Darren Yates gets snap-happy testing to see if smartphones have consigned digital compact cameras to history.
A few years ago, you might have been lucky and had a digital camera in your pocket to pull out and grab those once-in-a-lifetime moments – if you remembered to take it with you. These days, everyone just whips out their smartphones and starts snapping away. I keep telling people you have to think of smartphones as portable computers and in terms of features, they either have or are about to knock a range of devices out of the market from MP3 players to GPS devices. And you have to wonder whether digital compact cameras are next. These cameras are being squeezed by smartphones on one side and ever-decreasing prices for digital SLR cameras on the other. While it's highly doubtful that a compact camera will ever match a digital SLR model for image quality, it's worth asking the question have digital compact cameras met their match in smartphones. So we decided to test it out, comparing two brand-new digital still cameras – Panasonic's $449 Lumix DMC-TZ30 and Canon's $399 Digital IXUS 500 HS - against Samsung's $598-unlocked Galaxy SII smartphone.
The one area where digital compact cameras have really leapt ahead in recent times has been video capture. Gone are the days of small video frame sizes, no optical zoom and no image stabilisation during video capture. Both of the compact cameras we tested feature full HD (1920x1080-pixel or “1080p”) capture with optical image stabilisation removing hand wobbles and full optical zoom during video capture. The Panasonic captured its video in AVCHD format, which is very similar to Blu-ray movies in its layout, but it also offers progressive-scan capture, a technique that results in smooth, clean video on big-screen TVs. The Canon stores its movies as straight MOV files and although it uses the same highly-efficient H.264 video compression as the Panasonic, its quality isn't quite as good, particularly with horizontal panning shots. It also captures CD-style WAV audio rather than more efficient AAC or Dolby AC3 format.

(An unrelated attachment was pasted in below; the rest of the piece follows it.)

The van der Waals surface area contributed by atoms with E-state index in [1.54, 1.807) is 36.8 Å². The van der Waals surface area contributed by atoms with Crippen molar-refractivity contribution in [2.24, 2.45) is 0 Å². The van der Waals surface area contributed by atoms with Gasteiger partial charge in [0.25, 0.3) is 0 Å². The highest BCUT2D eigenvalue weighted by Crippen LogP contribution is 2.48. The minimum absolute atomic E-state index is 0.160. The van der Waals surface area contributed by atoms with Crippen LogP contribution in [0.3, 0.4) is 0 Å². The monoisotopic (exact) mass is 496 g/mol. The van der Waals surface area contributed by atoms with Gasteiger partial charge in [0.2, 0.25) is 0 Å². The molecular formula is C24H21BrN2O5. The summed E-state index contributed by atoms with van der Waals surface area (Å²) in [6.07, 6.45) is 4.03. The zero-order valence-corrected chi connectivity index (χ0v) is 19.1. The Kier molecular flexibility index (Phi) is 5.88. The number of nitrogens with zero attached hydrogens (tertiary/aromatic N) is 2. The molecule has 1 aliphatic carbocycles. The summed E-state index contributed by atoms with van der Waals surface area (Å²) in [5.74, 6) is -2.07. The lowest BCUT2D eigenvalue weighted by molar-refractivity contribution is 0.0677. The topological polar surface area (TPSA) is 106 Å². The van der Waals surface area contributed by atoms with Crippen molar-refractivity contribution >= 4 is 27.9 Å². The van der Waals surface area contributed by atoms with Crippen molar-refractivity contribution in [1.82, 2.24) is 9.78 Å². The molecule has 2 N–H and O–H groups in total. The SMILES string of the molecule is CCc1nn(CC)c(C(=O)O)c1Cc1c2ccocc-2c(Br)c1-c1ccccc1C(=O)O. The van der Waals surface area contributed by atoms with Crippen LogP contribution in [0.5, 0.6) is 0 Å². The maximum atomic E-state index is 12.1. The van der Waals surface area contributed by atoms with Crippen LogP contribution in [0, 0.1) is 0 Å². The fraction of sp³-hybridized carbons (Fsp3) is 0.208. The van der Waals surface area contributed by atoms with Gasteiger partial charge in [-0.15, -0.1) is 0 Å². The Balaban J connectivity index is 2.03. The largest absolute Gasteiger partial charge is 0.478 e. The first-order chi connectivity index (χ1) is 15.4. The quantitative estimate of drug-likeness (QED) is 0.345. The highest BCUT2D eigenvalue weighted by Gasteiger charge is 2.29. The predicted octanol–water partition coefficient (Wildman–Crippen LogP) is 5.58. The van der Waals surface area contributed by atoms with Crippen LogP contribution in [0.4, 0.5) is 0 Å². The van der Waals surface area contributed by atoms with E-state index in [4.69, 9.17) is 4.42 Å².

Not to be outdone, smartphones capture video too. However, capturing 1080p video requires at least a dual-core processor and they're still rare in smartphones, making the Galaxy SII even more noteworthy. Typical phones with a 1GHz single-core processor will only capture 720p (1280x720-pixel) video at best. The Galaxy SII uses H.264 video compression for its 1080p video capture but without optical zoom and image stabilisation, it's not quite as versatile as the compact cameras. However, provided you can hold it steady, the SII's video quality is noticeably smoother than the IXUS 500 HS, particularly on horizontal panning shots, but the SII's auto-focus tends to “hunt” more and seems slower to react to changes in object distance.
It still seems to be in our collective buying consciousness that lots of megapixels equals better photos. News of Nokia's new 41-megapixel (41MP) PureView 808 smartphone certainly suggests that. But far more important is the quality of the lens – you can have as many megapixels as you want but if the lens is rubbish, the photos will still look awful. Most of us only print photos at the standard 6x4-inch size and for that, you really only need 3MP images. Even the cheap $149-prepaid HTC Wildfire S smartphone can snap off 5MP photos while the Galaxy SII has an 8MP image sensor.
But again, without optical zoom or image stabilisation, it takes more work to grab high-quality snaps with a smartphone. The new Lumix TZ30 captures 14MP images through a 20X-optical zoom lens with optical image stabilisation, the IXUS 500HS is just a bit behind, capturing 10MP images through a 12X-optical optically-stabilised zoom lens but it's also smaller too.
Another factor that makes a difference is the physical size of the lens – the larger the lens, the more light hits that image sensor. It's one more reason why digital SLR cameras take better quality pictures again. Even so, the SII again gives the IXUS 500 HS plenty to think about and it's only the image stabilisation and optical zoom that keeps the 500 HS just marginally ahead.
And in the end, that's how compact cameras are staving off defeat at the hands of smartphones – by offering higher-end features and in many cases, they look headed for a demarcation dispute with dedicated video cameras. At the moment, the new Lumix DMC-TZ30 looks to be the compact camera to beat and it'll be some time before you see a smartphone match it. On the other hand, Canon's IXUS 500 HS isn't quite in the same league and if you had a Galaxy SII, it's only the 500 HS' optical zoom and image stabilisation you'd miss.
Of course, the one drawback for having your smartphone do everything is battery life – it's well known that few things suck the life out of a smartphone battery like using the GPS and capturing 1080p video wouldn't be too far behind.
But in the end, it's pretty hard to escape the convenience of being able to rattle off pics and video clips with your smartphone – just don't expect your smartphone to match a good compact digital camera, unless you're carrying something like a Galaxy SII or better.